Investigators got it wrong: Cellphone data shows 3 from Waukesha were victims of deadly Minnesota crash

A head-on crash killed three members of a Waukesha family along with three others in Minnesota on Aug. 2, 2019. For a year, investigators believed the Waukesha driver was the one responsible for the wreck -- but state troopers just arrived at a very different outcome.

The Eagle family was on their way to a funeral when the crash occurred. The driver worked as a nurse in the community for 20 years.

New cellphone data helped prove the Waukesha family members were the victims.

Deadly crash on I-90 in Minnesota Aug. 2, 2019

At the time, it was the deadliest crash in Minnesota in nearly a decade.  A total of six people were killed on I-90.

"I miss them, I really do," said Tyreace Brown Sr., partner of Sheila Eagle, who was driving one of the vehicles.

Sheila Eagle, 54, her daughter, Tamara, 29 and Tamara's 11-year-old daughter, Nyobee

Among the victims were three members of the Eagle family of Waukesha -- the driver Sheila Eagle, 54, her daughter, Tamara, 29 and Tamara's 11-year-old daughter, Nyobee.

There were no traffic cameras or witnesses to the head-on collision.  

"It's kinda like putting a puzzle together," said Wisconsin State Patrol Sgt. Kris Geiger.

Tyreace Brown Sr.

Investigators believed one of the two vehicles involved was going the wrong way in the westbound lanes of the freeway.  Initially, state troopers said Sheila Eagle made a mistake and drove her Ford Focus in the wrong direction.  For a year, Brown Sr. refused to believe it:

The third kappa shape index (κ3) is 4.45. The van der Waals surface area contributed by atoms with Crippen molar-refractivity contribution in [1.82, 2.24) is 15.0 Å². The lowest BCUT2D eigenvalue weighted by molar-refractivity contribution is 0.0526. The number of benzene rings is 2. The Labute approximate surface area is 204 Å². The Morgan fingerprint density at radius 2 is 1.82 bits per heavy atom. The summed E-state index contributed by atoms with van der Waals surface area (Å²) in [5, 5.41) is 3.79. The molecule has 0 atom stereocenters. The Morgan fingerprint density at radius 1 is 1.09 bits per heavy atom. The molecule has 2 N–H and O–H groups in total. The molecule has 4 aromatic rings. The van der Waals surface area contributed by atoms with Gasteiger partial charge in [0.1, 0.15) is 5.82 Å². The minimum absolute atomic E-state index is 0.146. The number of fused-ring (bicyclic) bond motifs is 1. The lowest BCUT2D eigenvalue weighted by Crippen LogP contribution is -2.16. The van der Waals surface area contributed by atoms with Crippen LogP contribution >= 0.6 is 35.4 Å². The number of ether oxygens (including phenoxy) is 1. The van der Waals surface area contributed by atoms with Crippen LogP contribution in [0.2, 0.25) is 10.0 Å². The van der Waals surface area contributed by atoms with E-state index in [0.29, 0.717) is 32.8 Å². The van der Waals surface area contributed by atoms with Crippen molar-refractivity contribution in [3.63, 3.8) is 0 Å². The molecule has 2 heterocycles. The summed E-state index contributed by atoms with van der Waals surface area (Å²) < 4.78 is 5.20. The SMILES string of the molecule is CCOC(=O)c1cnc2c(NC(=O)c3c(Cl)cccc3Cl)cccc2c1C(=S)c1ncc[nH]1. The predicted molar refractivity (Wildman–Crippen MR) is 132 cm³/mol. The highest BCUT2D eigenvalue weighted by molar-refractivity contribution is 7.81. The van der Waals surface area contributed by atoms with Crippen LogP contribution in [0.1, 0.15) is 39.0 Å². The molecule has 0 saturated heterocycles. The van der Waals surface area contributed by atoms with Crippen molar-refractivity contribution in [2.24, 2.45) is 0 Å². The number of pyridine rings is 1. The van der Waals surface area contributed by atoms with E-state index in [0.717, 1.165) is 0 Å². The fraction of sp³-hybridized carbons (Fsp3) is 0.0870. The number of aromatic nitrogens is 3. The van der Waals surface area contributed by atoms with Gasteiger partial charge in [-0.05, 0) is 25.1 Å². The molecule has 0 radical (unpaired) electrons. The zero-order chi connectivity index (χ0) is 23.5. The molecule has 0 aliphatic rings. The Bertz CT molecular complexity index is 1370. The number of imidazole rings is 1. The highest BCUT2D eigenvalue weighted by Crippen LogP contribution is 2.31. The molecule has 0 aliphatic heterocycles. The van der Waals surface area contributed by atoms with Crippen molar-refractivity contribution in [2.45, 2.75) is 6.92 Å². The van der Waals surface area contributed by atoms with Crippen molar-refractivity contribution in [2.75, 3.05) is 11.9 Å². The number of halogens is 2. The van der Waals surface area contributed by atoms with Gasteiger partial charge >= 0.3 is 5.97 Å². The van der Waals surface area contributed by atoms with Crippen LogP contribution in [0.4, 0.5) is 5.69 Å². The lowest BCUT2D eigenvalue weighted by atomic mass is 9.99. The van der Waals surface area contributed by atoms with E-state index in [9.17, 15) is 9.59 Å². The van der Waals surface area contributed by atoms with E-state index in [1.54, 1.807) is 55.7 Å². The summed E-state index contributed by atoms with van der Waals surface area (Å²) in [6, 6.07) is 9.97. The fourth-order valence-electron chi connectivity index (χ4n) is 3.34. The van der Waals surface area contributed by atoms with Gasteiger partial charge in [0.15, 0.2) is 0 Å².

"They've driven that route before, and there was no doubt in my mind they weren't the party at fault," said Brown Sr. 

After combing through cellphone records, Brown's convictions were proven true:

"I was able to follow their path through timestamps and the data from Wisconsin, tracking their path along I-90," said Sgt. Geiger.

Christopher Peterson and family

Using Eagle's cellphone, and following pings on interstate towers, investigators concluded the driver of the other vehicle, Christopher Peterson from southern Minnesota was, in fact, at fault.  His sister and mother were riding as passengers.  All three also died. 

Peterson's cellphone showed some eastbound travel in the moments before the impact.  The 26-year old was also found to be under the influence.  

"Getting the findings of the people in the vehicle, that they probably shouldn`t have been on road anyway. Very difficult to take," said Brown Sr. "Sad all around, but they shouldn't have been on the road."

The little girl who died, Nyobee, was just about to start 7th grade at Horning Middle School when the crash happened. A account last year raised more than $6,000 to cover the family's funeral expenses.